SERENE ASSIR - The carcass of an abandoned hotel on the Greek island of Kos has become a grim shelter for scores of migrants fleeing war and poverty as Europe faces its worst refugee crisis in decades.

Dozens of people sit around the empty swimming pool, others lie on mattresses cramming the reception area of the Captain Elias hotel, while tents and huts cobbled together from cardboard and branches fill the garden.

The fields beyond serve as toilets, the fence as a washing line to dry clothes. "No one has come to give us food in four days. And even when someone comes, it's never enough. We are too many people here," said Ersha, a 25-year-old engineer from Herat, Afghanistan, who has run out of money after paying smugglers $5,000 (4,500 euros) to reach Kos.

The Greek island has come to symbolise Europe's shambolic response to the refugee crisis which EU Migration Commissioner Dimitris Avramopoulos described on Friday as "the worst since the Second World War".

Last week their were chaotic scenes when overwhelmed police beat migrants with truncheons and sprayed them with fire extinguishers at a sports stadium on the island, where 2,000 refugees had been gathered for processing.

Many, like the residents of the hotel, had been sleeping rough on the island for weeks. "I have been here 17 days. I want to go to Athens, and then to Germany or Sweden," said Ersha, who travelled from Afghanistan to Greece via Pakistan, Iran and Turkey to flee "kidnapping and bombings".

"In Afghanistan, each man has a militia and you must obey somebody. I wanted another life," he said.

But he and many others at the Captain Elias feel abandoned. The hotel is not an official shelter, and therefore offers its inhabitants practically nothing.

Behna, who came to Kos from Iran, said, "The situation here is very bad. In the night there is no electricity, so we all sleep at 7:00 or 8:00 pm. It is very sad."

'People like you and I'

A couple from the United States drive up to the hotel, and dozens of people rush outside to greet them. They are volunteers who have come and hand out much-needed food, water and nappies for the babies.

At first, laughter rings out from the crowd as people grab at oranges, tomatoes and water bottles. But sheer desperation triggers a fist fight between two of the migrants, and it takes their friends to separate them.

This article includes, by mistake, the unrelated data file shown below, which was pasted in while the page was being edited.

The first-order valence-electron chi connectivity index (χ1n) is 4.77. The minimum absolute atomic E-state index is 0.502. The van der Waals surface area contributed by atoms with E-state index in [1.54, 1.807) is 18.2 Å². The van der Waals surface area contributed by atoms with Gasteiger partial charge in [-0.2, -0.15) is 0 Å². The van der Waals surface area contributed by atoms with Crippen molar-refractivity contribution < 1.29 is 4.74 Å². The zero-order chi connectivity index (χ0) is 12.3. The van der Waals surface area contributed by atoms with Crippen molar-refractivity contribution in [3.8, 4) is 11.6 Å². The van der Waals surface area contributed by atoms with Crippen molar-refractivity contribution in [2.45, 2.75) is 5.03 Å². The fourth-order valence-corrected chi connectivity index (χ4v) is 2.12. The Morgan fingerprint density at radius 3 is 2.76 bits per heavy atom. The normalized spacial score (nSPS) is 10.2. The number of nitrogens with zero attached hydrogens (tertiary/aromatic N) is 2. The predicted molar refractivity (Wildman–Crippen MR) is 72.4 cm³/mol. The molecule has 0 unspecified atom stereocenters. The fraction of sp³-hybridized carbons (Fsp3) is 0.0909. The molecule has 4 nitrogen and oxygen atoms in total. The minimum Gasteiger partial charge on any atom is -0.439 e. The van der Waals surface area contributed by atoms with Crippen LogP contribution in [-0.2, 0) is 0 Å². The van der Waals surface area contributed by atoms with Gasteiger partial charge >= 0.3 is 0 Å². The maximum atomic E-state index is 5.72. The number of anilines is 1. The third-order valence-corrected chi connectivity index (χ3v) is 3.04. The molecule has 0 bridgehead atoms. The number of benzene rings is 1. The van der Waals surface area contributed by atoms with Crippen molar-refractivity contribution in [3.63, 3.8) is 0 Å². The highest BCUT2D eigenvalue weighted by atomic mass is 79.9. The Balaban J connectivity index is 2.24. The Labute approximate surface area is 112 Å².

Women and children look on, some of the younger ones crying in confusion. Sirus, one of the volunteers, is a sailor who lives and works on boats all year round with his wife. "We're ordinary citizens who are trying to give a hand. I don't know where the governments are," said Sirus, who is in his 40s and did not give his last name. "They're just normal people just like you and I, trying to make their way in the world," he told AFP.

His wife Brooke Foot handed out colouring books and pencils to the children. "It's a pretty desperate situation. It's overwhelming. There's not enough aid," she said.


The couple, who have only been in Kos for two days, are among a handful of locals and tourists who are stepping up to help in the absence of governmental assistance. "There is no organised system for food distribution for people at the Captain Elias," said UN refugee agency spokeswoman Stella Nanou. "It's not an official shelter; we call on authorities to designate a specific place where those people can go," she said.

Athens and Kos authorities blame each other - and the European Union - for the shortfall. "The immigration minister is responsible for this place being so hellish... The city council does what it has to do, we are collecting the rubbish three times a day," Kos Mayor George Kiritsis told AFP.

Immigration Minister Tassia Christodoulopulous accused Kiritsis this week of "sabotaging" bids to create reception areas for the migrants, "thinking he can stop the influx of migrants this way."

The European Union, which has come under fire from rights groups over its handling of the migrant crisis, pledged Friday to fast-track new funding for Greece. But UNHCR's Nanou feared the funding might come too late. "The people are here now, they are hungry now," she said.

Medical charity Doctors Without Borders (MSF), which has provided some assistance at the hotel, says authorities need to act fast.

"This place is unacceptable for people to live," MSF spokeswoman Julia Kourafa said. "It's unacceptable to have people staying for more than 20 to 25 days in this place without electricity, without food... We ask the authorities to change that, to take responsibility."